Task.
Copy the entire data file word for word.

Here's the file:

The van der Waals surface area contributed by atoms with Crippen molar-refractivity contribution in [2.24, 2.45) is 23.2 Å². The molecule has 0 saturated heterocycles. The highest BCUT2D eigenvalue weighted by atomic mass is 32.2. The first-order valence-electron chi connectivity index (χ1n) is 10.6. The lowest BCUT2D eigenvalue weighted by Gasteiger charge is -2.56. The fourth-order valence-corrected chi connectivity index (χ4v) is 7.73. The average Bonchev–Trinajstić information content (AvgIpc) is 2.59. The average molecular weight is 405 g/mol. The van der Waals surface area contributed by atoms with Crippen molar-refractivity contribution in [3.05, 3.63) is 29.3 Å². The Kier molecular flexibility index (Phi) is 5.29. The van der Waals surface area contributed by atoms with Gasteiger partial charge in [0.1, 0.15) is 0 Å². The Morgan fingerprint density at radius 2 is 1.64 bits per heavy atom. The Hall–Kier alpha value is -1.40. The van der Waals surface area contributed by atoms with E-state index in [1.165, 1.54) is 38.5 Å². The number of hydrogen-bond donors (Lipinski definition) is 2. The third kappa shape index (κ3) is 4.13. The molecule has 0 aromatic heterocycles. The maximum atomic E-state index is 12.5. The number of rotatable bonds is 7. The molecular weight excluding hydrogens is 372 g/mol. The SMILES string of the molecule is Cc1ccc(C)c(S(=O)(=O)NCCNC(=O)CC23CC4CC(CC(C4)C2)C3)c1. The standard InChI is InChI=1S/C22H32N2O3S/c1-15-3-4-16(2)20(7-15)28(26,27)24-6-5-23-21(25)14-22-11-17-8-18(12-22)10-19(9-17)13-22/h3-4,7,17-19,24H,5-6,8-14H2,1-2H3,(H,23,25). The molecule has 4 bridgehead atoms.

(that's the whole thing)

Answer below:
The van der Waals surface area contributed by atoms with Crippen molar-refractivity contribution in [2.24, 2.45) is 23.2 Å². The molecule has 0 saturated heterocycles. The highest BCUT2D eigenvalue weighted by atomic mass is 32.2. The first-order valence-electron chi connectivity index (χ1n) is 10.6. The lowest BCUT2D eigenvalue weighted by Gasteiger charge is -2.56. The fourth-order valence-corrected chi connectivity index (χ4v) is 7.73. The average Bonchev–Trinajstić information content (AvgIpc) is 2.59. The average molecular weight is 405 g/mol. The van der Waals surface area contributed by atoms with Crippen molar-refractivity contribution in [3.05, 3.63) is 29.3 Å². The Kier molecular flexibility index (Phi) is 5.29. The van der Waals surface area contributed by atoms with Gasteiger partial charge in [0.1, 0.15) is 0 Å². The Morgan fingerprint density at radius 2 is 1.64 bits per heavy atom. The Hall–Kier alpha value is -1.40. The van der Waals surface area contributed by atoms with E-state index in [1.165, 1.54) is 38.5 Å². The number of hydrogen-bond donors (Lipinski definition) is 2. The third kappa shape index (κ3) is 4.13. The molecule has 0 aromatic heterocycles. The maximum atomic E-state index is 12.5. The number of rotatable bonds is 7. The molecular weight excluding hydrogens is 372 g/mol. The SMILES string of the molecule is Cc1ccc(C)c(S(=O)(=O)NCCNC(=O)CC23CC4CC(CC(C4)C2)C3)c1. The standard InChI is InChI=1S/C22H32N2O3S/c1-15-3-4-16(2)20(7-15)28(26,27)24-6-5-23-21(25)14-22-11-17-8-18(12-22)10-19(9-17)13-22/h3-4,7,17-19,24H,5-6,8-14H2,1-2H3,(H,23,25). The molecule has 4 bridgehead atoms.